Reply to Yesterday’s Comment
| Gabriel |
In the comments to a previous post, Don raised a series of points about the reform process and the nature of ASA governance. This seemed to be most directly in response to OW, who had her own response immediately below Don’s comment. Ezra and I also had some thoughts, which are largely similar to OW’s in emphasizing that we intend no animus and see the issues as largely structural. Since this is a reply to a public comment and largely concerns procedural issues of the nature of debate about the ASA, Ezra and I decided to post it publicly instead of sending it in a private e-mail.
First, we’d like to thank you for your service to the discipline. We are sure that during your four years as treasury-secretary, you made many sacrifices and had to deal with all kinds of challenges, and obviously your motivations in taking on the job and working so hard at it were based on the purest of intentions. Indeed, it is our view that the ASA’s funding shortfall (if that is an accurate characterization for the rationale for the dues increase) is not a result of impure motivation but of an organization that has become institutionalized in such a way that it is not sufficiently transparent and inclusive. Individuals within such an organization – whether they be staff members or elected officers – may be capable, diligent, and having the best of intentions, but what they are up against is much bigger than themselves.
It is of course true that this manner of raising criticisms is somewhat unruly and the rules are unclear. For instance, is it right or wrong to use pseudyonyms? What to do about the fact that the questions come up here, there, and everywhere on different blogs? We can imagine that from your perspective it can feel like playing whack-a-mole.
However please consider the situation as an organization theorist: do you really prefer a system in which concerns are channeled via private notes to the ASA president? We think it is not healthy for people to confine their concerns to “going through the proper channels” as isolated complainants. Rather, people who perceive a problem need to caucus amongst themselves to develop a common understanding of the problem and solutions to it. Sometimes they may discover that there are compelling answers for their concerns (for instance, the ASA has now provided a useful account about the interest-rate swap). At other times, they may collectively develop a more thorough understanding of issues that were not apparent at first (such as that journals are a profit center for the association, or that one of the main reasons the ASA is expensive is because it has adopted a mission of raising the public profile of the discipline), and these issue are then raised as policy issues for the membership to consider. As you noted, the ASA has an elected leadership; we would add that another positive externality of caucusing is to recruit informed, motivated candidates.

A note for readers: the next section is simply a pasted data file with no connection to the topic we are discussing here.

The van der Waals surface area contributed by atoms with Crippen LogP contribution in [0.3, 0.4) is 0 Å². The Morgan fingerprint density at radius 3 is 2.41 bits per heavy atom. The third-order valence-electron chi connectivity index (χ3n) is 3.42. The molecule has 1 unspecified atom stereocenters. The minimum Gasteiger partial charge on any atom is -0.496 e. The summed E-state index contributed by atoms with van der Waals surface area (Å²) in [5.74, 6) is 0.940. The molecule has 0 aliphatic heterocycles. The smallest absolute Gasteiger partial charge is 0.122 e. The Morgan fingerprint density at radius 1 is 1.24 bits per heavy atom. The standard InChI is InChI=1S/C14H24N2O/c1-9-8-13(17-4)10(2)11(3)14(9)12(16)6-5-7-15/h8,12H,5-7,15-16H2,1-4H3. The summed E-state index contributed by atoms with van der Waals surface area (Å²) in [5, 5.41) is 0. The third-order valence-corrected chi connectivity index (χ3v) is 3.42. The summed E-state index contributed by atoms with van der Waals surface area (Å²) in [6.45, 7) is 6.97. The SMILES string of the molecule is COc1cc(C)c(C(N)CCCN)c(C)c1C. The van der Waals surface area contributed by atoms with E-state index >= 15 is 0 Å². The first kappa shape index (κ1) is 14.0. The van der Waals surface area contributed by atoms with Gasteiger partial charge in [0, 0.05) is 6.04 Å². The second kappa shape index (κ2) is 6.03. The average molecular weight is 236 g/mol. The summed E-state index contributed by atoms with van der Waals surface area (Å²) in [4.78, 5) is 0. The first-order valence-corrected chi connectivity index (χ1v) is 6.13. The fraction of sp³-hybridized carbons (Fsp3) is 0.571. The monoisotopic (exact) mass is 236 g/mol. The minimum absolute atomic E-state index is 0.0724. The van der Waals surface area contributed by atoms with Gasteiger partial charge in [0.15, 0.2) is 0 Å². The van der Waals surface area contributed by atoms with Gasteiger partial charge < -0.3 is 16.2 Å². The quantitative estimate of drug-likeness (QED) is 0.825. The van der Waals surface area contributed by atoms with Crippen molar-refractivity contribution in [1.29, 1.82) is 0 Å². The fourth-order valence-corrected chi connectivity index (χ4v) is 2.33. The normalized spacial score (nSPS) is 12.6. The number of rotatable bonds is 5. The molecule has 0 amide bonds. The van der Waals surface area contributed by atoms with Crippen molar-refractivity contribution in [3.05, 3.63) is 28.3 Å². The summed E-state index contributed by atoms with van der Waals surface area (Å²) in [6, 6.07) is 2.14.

As to the issue of insulting the staff or officers, we certainly do not want to make ad hominem attacks and we have strived to avoid it. However there is the danger that too strenuous efforts to avoid giving offense will mean never criticizing strategies or policies. Doing so would create the danger of excessive status quo bias and possibly create structural rachet mechanisms. For instance, can we never question the necessity of the ASA providing a service lest the staff member who provides that service take offense? And is it wrong to criticize a past decision lest the people responsible for it take offense?
Please consider in this regard: We can’t recall the last time that an ASA officer was elected on a reform ticket, or any kind of platform that involved criticism of how previous administrations have done things. In fact, we’re pretty sure that this has never happened. There are a whole bunch of reasons that we think this has never happened, but we will refrain from offering them here. Rather, we would just ask: if we were to design a membership organization, wouldn’t we prefer one in which reform candidates have at least some possibility of existing, and in which the members are encouraged to gather in public spaces and debate the policies and practices of the organization? The answer is obvious, and we apply it in every other organization or government in which we participate. And if that is the answer, the ASA leadership should try to get past the feeling that they are being personally attacked, and realize that the firestorm of criticism is a very productive development for the organization, which should be channeled to reform the system. The first step in doing so is to provide (to the members as well as the leadership) a clear picture of how much the ASA spends on various services, how much it brings in through various revenue streams, and how this compares to peer organizations. Having done so,we will all have a clearer picture of how the ASA works and whether it would be preferable to increase its revenues, decrease its ambitions, or some mix of the two. And in this kind of environment, we can be confident that we will also make more productive uses of our resources such that we might realize our ambitions for sociology while using less of our members’ resources.
Gabriel Rossman and Ezra Zuckerman